Wednesday, March 12, 2008

The Blues Are Still Blue

Die Blauwe Koorts
The Blue Fever

"50 Ways to Leave Your Lover" is an old song by Paul Simon. "50 Ways to Call Each Other" could be the perfect slogan for the 50th (hey!) anniversary of Les Schtroumpfs / The Smurfs. Do you know what we are talking about?
Synopsis. In 1958 a weird bunch of blue white capped inhabitants of mushrooms makes its first appearance on a comic magazine. The "blue somethings" were a creation of the Belgian cartoonist Pierre Culliford, widely known as Peyo. In a short while these little creatures became one of the most popular cartoon almost everywhere in the world.
While the term "Smurf" survives in Belgium, Holland, Norway, Russia, Bulgaria and Estonia, several countries chose to name the Blues in a different way. Sometimes it's just a small reinterpretation such as

Schlumpf (German), Smyrff (Welsh), Smurffi (Finnish), Smølf (Danish), Smerf (Polish) or Estrumpfe (Portuguese).

While other times the name has nothing to do with the original one. For instance we have

Pitufo (Spanish), Puffo (Italian), Hupikék Torpikék (Hungarian), Pottoki (Basque), Barrufet (Catalan), or Dardas (Hebrew). The Hungarian version is definitely my favorite one. For those who are interested 藍色小精靈 (pronounced lán sè xiǎo jīng líng) is the Smurf's Chinese name.

Ok, let's stop copying and pasting from Wikipedia, right now.
As you may see above, Dutchmen respected Smurfs leaving their name untouched even if Peyo was a French speaking man and not a Flemish. This is what I call tolerance. But that wasn't enough.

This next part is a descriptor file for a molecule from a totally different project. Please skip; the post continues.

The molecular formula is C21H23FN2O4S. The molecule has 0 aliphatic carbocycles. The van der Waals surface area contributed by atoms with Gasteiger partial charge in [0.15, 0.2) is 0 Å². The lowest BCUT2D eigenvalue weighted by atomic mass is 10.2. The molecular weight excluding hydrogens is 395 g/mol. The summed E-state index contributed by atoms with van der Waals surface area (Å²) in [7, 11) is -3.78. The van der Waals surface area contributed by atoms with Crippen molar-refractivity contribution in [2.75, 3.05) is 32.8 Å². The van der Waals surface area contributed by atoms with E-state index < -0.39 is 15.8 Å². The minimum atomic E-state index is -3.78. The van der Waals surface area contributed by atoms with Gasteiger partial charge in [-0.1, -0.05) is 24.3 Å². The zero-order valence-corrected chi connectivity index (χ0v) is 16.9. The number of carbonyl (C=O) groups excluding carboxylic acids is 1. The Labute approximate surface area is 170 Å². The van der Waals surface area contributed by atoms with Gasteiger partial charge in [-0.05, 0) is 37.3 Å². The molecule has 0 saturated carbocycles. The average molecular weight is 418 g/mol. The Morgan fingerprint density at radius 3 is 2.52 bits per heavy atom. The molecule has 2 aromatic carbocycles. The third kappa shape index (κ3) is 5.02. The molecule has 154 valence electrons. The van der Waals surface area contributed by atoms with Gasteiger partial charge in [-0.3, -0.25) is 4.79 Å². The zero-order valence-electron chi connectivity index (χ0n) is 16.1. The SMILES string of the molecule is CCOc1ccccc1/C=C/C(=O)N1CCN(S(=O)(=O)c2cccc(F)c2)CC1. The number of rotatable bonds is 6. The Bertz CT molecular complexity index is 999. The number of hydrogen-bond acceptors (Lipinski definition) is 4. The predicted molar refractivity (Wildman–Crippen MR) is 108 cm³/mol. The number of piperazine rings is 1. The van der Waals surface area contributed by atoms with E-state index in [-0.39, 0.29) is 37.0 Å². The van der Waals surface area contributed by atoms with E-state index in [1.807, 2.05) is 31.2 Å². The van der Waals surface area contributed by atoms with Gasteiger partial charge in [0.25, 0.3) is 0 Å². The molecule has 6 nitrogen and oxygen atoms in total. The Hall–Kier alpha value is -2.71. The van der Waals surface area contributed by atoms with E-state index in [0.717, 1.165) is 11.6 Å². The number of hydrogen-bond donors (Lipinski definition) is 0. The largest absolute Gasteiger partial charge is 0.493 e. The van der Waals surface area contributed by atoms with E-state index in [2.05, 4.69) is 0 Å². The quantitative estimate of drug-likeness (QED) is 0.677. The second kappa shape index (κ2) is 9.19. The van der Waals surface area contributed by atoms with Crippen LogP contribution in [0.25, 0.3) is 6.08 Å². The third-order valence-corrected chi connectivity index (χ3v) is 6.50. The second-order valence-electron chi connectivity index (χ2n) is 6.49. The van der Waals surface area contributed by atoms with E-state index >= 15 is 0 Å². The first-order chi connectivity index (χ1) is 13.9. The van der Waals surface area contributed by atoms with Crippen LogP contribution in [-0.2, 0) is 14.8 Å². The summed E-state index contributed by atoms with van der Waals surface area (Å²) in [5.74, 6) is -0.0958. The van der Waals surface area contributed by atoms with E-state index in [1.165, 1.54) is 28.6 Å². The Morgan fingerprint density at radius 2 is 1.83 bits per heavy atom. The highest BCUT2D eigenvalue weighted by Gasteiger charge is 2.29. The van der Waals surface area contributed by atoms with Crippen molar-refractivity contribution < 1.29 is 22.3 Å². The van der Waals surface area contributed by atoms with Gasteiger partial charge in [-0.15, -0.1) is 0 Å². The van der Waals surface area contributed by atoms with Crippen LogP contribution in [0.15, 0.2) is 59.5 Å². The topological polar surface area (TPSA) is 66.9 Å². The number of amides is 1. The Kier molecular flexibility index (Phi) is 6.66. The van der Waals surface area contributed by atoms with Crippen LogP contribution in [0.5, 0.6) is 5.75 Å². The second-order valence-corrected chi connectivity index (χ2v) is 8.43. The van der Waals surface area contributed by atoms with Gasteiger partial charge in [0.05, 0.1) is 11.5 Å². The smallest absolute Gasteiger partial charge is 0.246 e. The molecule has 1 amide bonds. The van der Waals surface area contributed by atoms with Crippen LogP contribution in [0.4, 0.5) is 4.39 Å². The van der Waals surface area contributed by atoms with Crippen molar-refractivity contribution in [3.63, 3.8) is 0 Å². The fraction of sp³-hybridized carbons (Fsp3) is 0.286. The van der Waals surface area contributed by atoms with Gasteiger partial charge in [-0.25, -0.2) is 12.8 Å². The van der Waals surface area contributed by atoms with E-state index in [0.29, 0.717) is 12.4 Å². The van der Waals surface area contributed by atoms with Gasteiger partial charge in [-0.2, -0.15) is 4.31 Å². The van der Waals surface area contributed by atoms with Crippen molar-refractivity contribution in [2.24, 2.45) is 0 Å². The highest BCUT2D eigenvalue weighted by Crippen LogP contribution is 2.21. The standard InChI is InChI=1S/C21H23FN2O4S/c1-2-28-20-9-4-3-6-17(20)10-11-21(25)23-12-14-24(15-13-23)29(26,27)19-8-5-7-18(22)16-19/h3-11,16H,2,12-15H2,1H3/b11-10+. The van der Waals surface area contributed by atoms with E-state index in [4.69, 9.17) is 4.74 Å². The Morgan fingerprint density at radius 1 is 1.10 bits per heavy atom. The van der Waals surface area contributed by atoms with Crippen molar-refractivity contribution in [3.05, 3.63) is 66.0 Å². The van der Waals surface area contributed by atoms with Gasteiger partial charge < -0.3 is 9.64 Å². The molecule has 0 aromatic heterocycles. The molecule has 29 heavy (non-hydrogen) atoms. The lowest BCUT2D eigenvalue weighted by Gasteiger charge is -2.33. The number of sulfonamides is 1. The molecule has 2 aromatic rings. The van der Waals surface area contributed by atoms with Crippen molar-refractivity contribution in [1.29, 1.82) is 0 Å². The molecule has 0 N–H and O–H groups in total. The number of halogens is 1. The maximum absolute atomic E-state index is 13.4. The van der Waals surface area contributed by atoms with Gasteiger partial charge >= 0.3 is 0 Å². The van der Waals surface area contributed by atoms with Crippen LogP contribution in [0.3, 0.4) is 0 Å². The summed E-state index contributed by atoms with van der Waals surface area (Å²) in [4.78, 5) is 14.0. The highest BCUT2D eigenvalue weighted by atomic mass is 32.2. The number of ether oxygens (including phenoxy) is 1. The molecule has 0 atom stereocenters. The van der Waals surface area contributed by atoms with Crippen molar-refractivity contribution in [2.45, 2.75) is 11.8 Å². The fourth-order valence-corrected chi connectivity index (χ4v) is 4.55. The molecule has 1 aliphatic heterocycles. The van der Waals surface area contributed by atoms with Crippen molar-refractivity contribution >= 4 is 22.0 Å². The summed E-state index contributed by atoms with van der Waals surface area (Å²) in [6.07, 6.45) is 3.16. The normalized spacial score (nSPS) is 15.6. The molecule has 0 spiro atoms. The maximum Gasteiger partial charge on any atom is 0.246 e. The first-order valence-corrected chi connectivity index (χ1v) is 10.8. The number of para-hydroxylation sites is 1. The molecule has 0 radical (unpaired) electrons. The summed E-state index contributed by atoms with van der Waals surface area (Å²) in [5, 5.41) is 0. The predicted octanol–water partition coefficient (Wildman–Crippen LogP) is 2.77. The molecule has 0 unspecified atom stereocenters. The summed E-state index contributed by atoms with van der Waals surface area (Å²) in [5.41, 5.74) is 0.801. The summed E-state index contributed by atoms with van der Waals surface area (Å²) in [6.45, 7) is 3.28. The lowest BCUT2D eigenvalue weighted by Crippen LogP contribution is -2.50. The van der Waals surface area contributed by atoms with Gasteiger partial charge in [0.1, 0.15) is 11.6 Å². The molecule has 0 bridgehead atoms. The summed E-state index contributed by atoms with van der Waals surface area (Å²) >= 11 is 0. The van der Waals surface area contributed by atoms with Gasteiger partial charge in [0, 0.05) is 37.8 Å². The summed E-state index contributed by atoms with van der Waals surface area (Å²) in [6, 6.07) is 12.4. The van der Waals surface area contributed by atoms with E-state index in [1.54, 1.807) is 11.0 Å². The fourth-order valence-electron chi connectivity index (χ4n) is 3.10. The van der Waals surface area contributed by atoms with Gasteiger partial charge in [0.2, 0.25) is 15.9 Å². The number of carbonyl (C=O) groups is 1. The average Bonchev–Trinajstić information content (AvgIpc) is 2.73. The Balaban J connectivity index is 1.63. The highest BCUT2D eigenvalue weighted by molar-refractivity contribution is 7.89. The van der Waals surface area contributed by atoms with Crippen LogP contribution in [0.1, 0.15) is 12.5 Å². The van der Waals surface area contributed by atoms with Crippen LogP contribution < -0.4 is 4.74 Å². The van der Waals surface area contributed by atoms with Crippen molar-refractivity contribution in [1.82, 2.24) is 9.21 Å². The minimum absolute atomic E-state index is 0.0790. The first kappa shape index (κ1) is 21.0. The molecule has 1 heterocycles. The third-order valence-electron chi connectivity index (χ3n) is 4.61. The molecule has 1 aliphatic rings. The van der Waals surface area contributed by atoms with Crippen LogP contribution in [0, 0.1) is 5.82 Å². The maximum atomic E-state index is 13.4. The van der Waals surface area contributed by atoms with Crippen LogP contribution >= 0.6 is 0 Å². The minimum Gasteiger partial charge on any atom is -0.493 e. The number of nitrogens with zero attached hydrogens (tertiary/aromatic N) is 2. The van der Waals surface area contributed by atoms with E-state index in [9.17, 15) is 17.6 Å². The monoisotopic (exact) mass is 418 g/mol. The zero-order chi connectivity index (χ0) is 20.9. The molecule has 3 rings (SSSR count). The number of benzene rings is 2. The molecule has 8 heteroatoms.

A few weeks ago I met some giant sized Smurfs in The Hague. In that occasion I wondered what may take a couple of adult men to wear a blue smurf costume spending a whole afternoon waving at children, being kidded by youngsters and shot by nostalgic parents in their forties. Perhaps the Smurf Solution is better than acting as a Santa Claus' elf in a shopping mall or as a Taco in the corner of a windy street, and yet I couldn't understand Them.
These Lowlands are still a rich and healthy country after all. Here finding a decent non-humiliating job is supposed to be easy. And yet those Dutchmen wore a smurf costume. There's only one possible explanation. They liked it. Quoting Roxette, it must have been love. And it's not over now. They haven't lost it somehow.

Am I wrong? I don't think so. Please have a look below.
AMSTERDAM, WEDNESDAY 12 MARCH 2008 The Smurf fever that has gripped the Netherlands since mid-February is finally burning itself out. The last 6 million of the 29 million blue plastic creatures that supermarket Albert Heijn has been doling out for every €15 spent will be delivered to stores Thursday. They will certainly be all gone before the end of the promotion on 24 March, said a spokesperson for Albert Heijn.
(courtesy of

29 millions blue plastic creatures!
And 3 of them are currently in my kitchen marching on the microwave. Grote Smurf is the red capped Robespierre of these little apparently harmless Sans culottes! All this wasn't supposed to happen. It's just because of my talent for misunderstandings. In fact for a while I didn't understand the way it goes with Smurfs. I was therefore the perfect target for capitalist marketing. Paying my food I noticed that the cashier told me something like "Schmoorv?" but each time I guessed it was the Dutch word for bag.
"Ja! Ja! Ja!" I used to nod vigorously.
And each time They gave me a small packet the size of a plum. The camouflaged Smurf.
Such a shame I won't complete the collection, while hundreds of thousands of Dutchmen will.

1 comment:

vicky said...

Haha, that made!? I have to stop reading that site.

The ads everywhere were really misleading. I thought it was going to be a schtroumpf stuffed toy and lost interest when I found out they were tiny, plastic figurines. Also the fact that you needed to spend 15 euro didn't help either.